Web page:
When thunderstorms hit North Texas, it's not uncommon for hail to fall on homes and cause damage. Homeowners often ask what happens to their roof after a hailstorm. The answer depends on the type of insurance coverage they have. If your policy is for Actual Cash Value (ACV), your insurance company will pay the actual cash value of your roof at the time of the covered loss.
This means the actual cash value minus the amount of the deductible minus the cost of depreciation depending on the age of your roof. Depreciation is calculated by a claims appraiser, who will inspect the roof to determine its replacement cost, review its current condition, and estimate its remaining useful life. Full coverage roof insurance would be when you have an open risk policy, without any ceiling limitations, plus a claim settlement base, that is, the cost of replacement. If your roof is shabby or is more than a certain age, your insurance policy may not cover it at all.
The insurance company may include a clause in your policy stating that the basis for the settlement of roof claims will be the real cash value and not the replacement cost, as it has paid too many losses on the roofs and is looking for ways to reduce its costs. Some companies automatically assign replacement cost coverage to your roof based on your age, or you may be able to choose between actual cash value and replacement cost. Roof insurance will include coverage for several types of damage, but roof insurance may also be limited to real cash value (ACV) coverage or replacement cost. However, it favors companies because it limits the payments they pay for roofs during these massive storms, since the total replacement of the roof is not guaranteed, but only the amount of depreciated remaining during its useful life.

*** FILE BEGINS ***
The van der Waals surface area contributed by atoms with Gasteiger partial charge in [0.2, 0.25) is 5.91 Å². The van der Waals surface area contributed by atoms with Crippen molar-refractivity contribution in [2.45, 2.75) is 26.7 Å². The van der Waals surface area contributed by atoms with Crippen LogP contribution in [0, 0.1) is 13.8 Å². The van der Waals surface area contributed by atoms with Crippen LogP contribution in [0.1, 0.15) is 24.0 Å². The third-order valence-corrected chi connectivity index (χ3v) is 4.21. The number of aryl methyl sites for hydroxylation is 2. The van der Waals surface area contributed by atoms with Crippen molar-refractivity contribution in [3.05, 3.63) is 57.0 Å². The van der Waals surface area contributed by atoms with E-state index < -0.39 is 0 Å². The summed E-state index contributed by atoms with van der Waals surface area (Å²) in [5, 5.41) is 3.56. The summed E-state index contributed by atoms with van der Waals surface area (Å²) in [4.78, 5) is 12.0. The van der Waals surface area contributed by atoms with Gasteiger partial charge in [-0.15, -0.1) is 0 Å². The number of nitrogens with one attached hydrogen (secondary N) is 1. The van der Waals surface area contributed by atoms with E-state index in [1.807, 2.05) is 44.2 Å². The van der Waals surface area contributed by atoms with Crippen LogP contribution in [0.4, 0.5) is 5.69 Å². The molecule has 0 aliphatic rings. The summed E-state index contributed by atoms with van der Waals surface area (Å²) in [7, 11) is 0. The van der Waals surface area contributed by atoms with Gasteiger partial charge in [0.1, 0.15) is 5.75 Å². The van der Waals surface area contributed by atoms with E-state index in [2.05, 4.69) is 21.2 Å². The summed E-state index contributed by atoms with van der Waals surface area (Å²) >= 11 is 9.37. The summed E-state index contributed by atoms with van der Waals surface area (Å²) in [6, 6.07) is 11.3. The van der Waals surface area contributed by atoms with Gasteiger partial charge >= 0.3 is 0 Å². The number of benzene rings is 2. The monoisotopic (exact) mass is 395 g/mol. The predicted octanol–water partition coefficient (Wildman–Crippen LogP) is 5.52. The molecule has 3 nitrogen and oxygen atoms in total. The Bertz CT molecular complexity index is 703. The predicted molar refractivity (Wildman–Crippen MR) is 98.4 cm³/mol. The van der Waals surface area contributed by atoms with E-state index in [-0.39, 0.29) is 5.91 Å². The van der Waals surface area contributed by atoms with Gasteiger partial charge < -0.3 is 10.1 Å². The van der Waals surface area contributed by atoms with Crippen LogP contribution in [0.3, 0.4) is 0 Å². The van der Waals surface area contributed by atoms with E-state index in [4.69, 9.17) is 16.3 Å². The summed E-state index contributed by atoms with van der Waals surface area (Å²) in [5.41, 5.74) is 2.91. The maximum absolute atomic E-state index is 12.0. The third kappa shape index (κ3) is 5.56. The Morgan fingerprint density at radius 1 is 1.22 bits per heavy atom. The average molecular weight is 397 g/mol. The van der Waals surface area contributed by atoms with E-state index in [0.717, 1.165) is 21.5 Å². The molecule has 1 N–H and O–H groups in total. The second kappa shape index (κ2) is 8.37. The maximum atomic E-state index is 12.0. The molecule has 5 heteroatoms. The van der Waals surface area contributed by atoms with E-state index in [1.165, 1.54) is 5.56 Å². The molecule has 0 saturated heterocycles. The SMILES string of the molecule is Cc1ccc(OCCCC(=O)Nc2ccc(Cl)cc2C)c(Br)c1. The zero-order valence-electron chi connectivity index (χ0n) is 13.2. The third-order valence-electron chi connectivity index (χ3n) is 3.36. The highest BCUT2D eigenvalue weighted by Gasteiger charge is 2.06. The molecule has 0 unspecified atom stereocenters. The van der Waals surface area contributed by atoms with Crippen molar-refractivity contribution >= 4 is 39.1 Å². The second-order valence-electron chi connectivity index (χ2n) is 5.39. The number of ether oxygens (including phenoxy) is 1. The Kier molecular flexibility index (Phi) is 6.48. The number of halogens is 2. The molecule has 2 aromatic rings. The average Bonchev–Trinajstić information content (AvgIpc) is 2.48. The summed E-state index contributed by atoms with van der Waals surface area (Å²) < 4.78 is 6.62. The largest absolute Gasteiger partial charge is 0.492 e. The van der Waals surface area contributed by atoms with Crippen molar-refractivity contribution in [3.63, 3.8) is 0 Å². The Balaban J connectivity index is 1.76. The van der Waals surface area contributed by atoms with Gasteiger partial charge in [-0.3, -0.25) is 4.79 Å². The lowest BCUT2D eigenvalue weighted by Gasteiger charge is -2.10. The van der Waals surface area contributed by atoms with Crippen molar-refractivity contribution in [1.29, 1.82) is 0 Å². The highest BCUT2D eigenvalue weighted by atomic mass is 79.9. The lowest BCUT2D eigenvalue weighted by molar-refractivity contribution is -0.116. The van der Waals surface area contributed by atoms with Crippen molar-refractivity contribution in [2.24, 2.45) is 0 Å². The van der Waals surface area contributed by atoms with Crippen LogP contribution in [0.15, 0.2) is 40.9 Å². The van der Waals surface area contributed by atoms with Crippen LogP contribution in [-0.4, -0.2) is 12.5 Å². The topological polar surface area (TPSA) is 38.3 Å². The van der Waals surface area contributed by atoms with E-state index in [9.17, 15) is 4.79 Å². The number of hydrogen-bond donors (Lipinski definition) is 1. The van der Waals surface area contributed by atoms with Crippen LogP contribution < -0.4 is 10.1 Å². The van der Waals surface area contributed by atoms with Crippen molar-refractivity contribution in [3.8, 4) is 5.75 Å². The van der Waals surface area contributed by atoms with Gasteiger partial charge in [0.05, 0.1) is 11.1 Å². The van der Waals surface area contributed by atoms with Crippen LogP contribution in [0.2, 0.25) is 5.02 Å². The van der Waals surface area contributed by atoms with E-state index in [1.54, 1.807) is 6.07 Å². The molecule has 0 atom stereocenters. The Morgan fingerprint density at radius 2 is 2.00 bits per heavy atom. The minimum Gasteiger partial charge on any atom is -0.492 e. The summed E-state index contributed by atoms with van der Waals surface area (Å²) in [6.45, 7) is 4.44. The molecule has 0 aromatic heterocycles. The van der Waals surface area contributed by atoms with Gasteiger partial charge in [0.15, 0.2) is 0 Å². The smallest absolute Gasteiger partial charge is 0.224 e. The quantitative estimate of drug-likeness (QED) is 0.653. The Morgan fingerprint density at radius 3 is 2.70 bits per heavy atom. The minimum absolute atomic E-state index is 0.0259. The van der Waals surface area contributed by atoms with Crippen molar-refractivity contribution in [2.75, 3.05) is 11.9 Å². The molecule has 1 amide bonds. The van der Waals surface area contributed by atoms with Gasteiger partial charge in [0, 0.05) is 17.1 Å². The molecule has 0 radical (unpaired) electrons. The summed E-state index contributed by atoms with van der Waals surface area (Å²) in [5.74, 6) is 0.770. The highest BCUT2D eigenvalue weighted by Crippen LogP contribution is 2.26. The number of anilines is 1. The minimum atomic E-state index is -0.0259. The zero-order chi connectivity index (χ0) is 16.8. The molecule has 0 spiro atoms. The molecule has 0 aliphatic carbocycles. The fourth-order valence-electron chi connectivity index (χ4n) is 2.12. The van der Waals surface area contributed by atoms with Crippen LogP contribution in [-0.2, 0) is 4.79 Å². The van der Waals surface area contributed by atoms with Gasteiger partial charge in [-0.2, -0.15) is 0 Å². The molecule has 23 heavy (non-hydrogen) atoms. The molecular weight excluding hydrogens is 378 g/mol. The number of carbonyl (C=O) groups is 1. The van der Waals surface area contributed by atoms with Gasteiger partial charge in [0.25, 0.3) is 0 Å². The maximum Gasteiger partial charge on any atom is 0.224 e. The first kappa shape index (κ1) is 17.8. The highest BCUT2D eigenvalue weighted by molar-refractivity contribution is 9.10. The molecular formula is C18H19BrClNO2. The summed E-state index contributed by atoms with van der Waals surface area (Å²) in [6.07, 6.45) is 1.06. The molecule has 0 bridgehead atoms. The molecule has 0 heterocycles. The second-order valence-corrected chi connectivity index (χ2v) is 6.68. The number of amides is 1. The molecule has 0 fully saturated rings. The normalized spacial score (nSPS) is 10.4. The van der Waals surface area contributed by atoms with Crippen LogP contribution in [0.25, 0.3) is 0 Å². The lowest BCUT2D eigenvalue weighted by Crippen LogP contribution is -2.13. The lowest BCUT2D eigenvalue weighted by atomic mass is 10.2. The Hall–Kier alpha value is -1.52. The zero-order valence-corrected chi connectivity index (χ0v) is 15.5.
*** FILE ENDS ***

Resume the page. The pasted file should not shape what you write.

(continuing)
Replacement cost coverage usually costs more than coverage with real cash value, but it usually means that your deductible could be your only out-of-pocket expense if the roof is damaged. Ultimately, homeowners need to understand the difference between liquidations for replacement cost and liquidations for actual loss of cash value, and how they affect settlement at the time of loss. If you choose ACV coverage, keep in mind that you're likely to pay more out of pocket after a claim, as your insurance company won't cover the depreciation of your roof. For example, many companies will restrict the coverage of roofs that are more than 15 to 20 years old and, in many cases, will only offer coverage with the real cash value of an old roof.
If your roof is more than 15 to 20 years old or is in poor condition, your insurance company may automatically cover it based on the actual cash value, and you may not have the option to choose the replacement cost. Another example may be when an insurance company performs an inspection of the home and observes that the condition of the roof is not very good, or when it asks how old the roof is and the roof is close to its useful life. Despite these changes, losses have continued to accumulate as inclement weather has damaged roofs and premiums have continued to rise.